Alan and me then went back to his house where we were greeted by his wonderful wife Jo and one of her lovely dinners. It was good to be back at the Terry household. Alan & Jo have always made me welcome and have been good to me. Soon it was time to head on. I wanted to get to the Oxford area so the journey the next day was shorter. I had the little problem of booking a room for the night. I was using accommodation company Airbnb as their prices seemed the best and after a couple of attempts on the way towards Oxford, I succeeded in booking a room for the night at a lovely Bed and Breakfast in the countryside near Worminghall, Aylesbury.

The ride down from Nuneaton was great with rides through Leamington Spa and Shipston-on-Stour as I headed towards Oxford. The sun setting behind me made riding easy going. But I was still to remove a collection of dead insects from my visor. I did this at the end of each day using Muck Off Visor Cleaner.

B & B

When I walked in the Bed and Breakfast, the landlady didn’t seen too bothered to talk, but as soon as she saw the Lambretta, she proceeded to tell me of her scootering days of the 60’s and her ride to Paris on her Vespa. By the time I had all my gear in the room, I was quick getting to sleep. Weather for the day was very, sunny and very hot, but I would take that over rain any time.

Casualty of the day was one of my SIP oil bottles. (I had 2 and left on on the petrol pump at a garage in Shipston-on-Stour).

Total miles covered: 189

Riding The Western Front:  Day Three – Wednesday 28th June

My alarm was set for 7.00 a.m. and after a cup of tea I was ready to go. Even though I had all day to get to Dover, I wasn’t keen on hanging around. I’m always wary of breakdowns or lengthy hold-ups that can mean a missed ferry.   

It was a misty start, but the forecast was for another hot day and it wasn’t long before the sun was out. Riding through the country towns is always a preference to motorways for me. The monotony of motorways is too much for me, but of course there are times when it’s preferable or essential, like avoiding traffic congestion.

So off I went, through Maidenhead, Bracknell, Guildford, Sevenoaks, Maidstone and finally arriving at Dover at lot earlier than expected. The ride down was trouble free, with the Lambretta running well without any issues. The only stops made were for petrol.

Somewhere in the south of England

I haven’t been to Dover ferry port before and I wondered how long it was going to take me to find the right terminal, but by luck, I stumbled upon the Eastern Docks. This was where I was to get my boat to Dunkerque. I went through the usual checks and then wanted to see if I was going to be able to get the next boat rather than wait for the one I was due to get. That was no problem, but there was an added charge. I wasn’t too pleased, but lesson learnt. Next Time if there’s s a chance of getting a different sailing than the one booked, pay the extra for flexible bookings.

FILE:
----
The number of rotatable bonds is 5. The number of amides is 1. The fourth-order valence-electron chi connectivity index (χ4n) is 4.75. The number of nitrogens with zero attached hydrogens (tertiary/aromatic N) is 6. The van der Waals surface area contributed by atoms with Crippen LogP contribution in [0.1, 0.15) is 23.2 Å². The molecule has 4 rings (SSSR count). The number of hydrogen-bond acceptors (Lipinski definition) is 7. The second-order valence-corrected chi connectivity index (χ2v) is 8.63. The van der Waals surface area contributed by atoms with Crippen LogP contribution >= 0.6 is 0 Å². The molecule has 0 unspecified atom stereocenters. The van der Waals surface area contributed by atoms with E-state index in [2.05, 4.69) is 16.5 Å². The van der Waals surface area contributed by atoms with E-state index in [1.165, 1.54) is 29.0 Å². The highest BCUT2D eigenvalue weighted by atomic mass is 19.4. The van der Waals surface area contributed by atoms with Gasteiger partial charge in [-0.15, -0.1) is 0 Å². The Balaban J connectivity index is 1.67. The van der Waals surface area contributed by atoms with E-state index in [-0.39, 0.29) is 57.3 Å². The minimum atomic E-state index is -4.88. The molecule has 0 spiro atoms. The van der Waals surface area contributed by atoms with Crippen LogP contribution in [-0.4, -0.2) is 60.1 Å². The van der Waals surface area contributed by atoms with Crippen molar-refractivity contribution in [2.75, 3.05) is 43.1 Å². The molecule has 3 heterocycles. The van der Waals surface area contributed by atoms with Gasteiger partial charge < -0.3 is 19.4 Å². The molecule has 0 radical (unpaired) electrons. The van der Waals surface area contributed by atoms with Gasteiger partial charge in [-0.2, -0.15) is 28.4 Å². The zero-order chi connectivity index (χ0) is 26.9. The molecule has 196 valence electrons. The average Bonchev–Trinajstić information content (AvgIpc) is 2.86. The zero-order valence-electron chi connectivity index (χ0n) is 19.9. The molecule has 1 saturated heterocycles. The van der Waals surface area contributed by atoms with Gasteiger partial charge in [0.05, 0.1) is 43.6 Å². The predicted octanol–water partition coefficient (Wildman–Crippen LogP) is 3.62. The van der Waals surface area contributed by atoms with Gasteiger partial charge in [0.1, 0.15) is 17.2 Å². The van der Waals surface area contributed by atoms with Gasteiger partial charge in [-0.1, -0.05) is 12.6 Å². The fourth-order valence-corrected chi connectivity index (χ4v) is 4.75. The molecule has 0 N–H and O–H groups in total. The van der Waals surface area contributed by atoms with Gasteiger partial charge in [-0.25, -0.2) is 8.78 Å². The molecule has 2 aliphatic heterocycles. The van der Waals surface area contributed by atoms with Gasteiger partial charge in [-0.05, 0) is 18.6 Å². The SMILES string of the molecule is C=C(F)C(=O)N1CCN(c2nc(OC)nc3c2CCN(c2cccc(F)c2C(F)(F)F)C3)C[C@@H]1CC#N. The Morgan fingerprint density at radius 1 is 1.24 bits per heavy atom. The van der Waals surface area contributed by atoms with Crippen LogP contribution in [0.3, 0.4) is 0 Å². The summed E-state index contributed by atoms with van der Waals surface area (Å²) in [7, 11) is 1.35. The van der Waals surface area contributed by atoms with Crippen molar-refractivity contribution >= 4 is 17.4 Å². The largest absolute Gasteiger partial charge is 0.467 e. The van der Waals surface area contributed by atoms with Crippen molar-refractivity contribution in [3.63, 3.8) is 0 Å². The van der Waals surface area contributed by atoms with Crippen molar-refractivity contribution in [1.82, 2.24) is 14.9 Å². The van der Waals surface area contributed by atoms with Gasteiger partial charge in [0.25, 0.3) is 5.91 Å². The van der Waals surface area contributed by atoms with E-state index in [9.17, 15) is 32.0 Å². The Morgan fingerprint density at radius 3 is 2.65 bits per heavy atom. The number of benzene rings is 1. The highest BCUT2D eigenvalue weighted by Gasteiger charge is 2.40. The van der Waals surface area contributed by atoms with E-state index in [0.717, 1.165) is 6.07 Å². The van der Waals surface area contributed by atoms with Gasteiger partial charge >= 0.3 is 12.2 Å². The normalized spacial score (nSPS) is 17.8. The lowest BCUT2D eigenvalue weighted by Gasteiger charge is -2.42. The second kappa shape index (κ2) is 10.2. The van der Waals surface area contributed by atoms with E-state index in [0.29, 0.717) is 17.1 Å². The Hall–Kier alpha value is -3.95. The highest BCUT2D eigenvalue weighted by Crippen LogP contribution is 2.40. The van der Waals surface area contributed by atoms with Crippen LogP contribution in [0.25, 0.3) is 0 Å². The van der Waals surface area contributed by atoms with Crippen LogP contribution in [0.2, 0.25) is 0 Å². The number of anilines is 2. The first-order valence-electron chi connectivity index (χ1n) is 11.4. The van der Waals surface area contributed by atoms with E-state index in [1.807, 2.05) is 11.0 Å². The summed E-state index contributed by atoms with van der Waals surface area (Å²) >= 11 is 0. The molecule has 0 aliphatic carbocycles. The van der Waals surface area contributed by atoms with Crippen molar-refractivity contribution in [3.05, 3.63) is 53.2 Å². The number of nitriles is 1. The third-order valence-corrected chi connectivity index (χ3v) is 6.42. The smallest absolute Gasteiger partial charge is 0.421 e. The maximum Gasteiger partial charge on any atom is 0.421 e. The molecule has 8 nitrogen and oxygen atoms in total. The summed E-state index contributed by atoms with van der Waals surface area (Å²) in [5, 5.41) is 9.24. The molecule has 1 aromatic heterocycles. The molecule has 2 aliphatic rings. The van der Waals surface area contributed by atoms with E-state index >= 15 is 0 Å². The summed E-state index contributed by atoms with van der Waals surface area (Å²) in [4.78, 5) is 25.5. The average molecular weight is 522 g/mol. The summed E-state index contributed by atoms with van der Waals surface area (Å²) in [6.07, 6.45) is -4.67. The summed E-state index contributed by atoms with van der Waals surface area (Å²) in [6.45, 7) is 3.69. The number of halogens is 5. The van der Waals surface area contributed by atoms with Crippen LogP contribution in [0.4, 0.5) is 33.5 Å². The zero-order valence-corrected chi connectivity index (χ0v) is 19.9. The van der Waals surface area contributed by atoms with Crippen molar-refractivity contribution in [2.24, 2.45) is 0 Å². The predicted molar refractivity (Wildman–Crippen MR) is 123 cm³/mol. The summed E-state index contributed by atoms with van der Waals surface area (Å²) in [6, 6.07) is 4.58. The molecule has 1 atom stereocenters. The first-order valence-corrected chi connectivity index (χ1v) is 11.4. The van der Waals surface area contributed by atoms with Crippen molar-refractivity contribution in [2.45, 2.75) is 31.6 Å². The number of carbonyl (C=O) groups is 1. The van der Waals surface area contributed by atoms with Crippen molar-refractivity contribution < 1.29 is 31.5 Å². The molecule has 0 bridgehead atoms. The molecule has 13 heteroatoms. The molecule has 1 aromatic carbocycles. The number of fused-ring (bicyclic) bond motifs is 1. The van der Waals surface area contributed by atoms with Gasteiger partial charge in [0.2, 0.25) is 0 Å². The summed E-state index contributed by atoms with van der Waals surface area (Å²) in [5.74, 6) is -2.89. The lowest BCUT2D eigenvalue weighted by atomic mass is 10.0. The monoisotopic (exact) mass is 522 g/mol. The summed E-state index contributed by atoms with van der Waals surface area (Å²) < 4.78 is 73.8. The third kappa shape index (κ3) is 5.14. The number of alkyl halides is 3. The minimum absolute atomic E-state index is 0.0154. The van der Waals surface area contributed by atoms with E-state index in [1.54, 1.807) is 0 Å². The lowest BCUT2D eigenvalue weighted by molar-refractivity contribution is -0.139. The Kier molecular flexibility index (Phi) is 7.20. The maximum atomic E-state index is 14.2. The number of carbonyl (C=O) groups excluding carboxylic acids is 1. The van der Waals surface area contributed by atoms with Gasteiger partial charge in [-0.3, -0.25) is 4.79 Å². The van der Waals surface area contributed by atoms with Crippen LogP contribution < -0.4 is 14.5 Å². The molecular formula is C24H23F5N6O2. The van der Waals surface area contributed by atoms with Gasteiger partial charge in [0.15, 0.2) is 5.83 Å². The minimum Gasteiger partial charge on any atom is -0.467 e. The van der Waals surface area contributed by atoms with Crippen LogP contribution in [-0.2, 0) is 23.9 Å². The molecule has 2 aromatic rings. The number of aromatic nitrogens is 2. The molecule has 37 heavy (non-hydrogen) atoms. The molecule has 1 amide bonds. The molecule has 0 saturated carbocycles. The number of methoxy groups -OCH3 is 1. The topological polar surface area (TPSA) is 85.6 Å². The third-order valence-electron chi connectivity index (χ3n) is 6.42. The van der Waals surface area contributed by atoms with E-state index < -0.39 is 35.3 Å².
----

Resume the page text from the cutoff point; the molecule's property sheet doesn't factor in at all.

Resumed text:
I was in time for the 4 p.m. ferry and after a short wait, my Lambretta and a number of motorbikes were first on board and soon after we were setting sail for Dunkerque. While on board the boat, I went about booking a room at Dunkerque for the night. This is beginning to look like I was leaving bookings to the last minute, but for the rest of the trip in France, my rooms were all booked. The only booking left to do was my lodgings for the night in England coming back in a fortnight. That can wait. I had France, Belgium and other territories to explore.

Waiting for the ferry

After a couple of hours and a dodgy pint on the boat, I was now riding on the other side of the road and ten minutes later I had arrived at my hotel. As soon as I checked in, I unloaded the luggage from the Lambretta and headed round the corner to Carrefour, a Hypermarche for a bit of grub and a couple of bottles of beer. That was it for the day. My Sat Nav did well, as did I reading it.

I was now in France and I felt like I could relax, at least for the evening. Tomorrow was the beginning of the ride along The Western Front.

My Hotel in Dunkerque

Lesson of the day: If you’re not 100% sure, book ferries using a Flexible booking option to avoid excessive fees for changing your sailing.

Total miles covered: 344